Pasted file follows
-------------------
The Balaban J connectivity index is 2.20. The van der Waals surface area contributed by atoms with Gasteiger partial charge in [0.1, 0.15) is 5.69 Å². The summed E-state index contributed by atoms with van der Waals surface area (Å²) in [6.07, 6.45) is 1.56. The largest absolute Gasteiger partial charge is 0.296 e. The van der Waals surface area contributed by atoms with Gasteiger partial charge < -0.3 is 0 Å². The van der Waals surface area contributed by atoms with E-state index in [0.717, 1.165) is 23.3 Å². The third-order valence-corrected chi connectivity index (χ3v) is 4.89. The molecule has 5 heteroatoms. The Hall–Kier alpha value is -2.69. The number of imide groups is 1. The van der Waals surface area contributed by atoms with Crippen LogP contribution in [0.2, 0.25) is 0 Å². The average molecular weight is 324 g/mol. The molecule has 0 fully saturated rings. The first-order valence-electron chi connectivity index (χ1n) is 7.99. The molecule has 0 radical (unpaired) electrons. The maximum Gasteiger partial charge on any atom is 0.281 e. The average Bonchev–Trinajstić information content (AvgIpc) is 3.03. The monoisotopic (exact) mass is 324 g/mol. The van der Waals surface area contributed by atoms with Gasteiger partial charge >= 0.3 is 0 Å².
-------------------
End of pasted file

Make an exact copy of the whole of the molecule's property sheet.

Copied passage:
The Balaban J connectivity index is 2.20. The van der Waals surface area contributed by atoms with Gasteiger partial charge in [0.1, 0.15) is 5.69 Å². The summed E-state index contributed by atoms with van der Waals surface area (Å²) in [6.07, 6.45) is 1.56. The largest absolute Gasteiger partial charge is 0.296 e. The van der Waals surface area contributed by atoms with Gasteiger partial charge < -0.3 is 0 Å². The van der Waals surface area contributed by atoms with E-state index in [0.717, 1.165) is 23.3 Å². The third-order valence-corrected chi connectivity index (χ3v) is 4.89. The molecule has 5 heteroatoms. The Hall–Kier alpha value is -2.69. The number of imide groups is 1. The van der Waals surface area contributed by atoms with Crippen LogP contribution in [0.2, 0.25) is 0 Å². The average molecular weight is 324 g/mol. The molecule has 0 fully saturated rings. The first-order valence-electron chi connectivity index (χ1n) is 7.99. The molecule has 0 radical (unpaired) electrons. The maximum Gasteiger partial charge on any atom is 0.281 e. The average Bonchev–Trinajstić information content (AvgIpc) is 3.03. The monoisotopic (exact) mass is 324 g/mol. The van der Waals surface area contributed by atoms with Gasteiger partial charge >= 0.3 is 0 Å².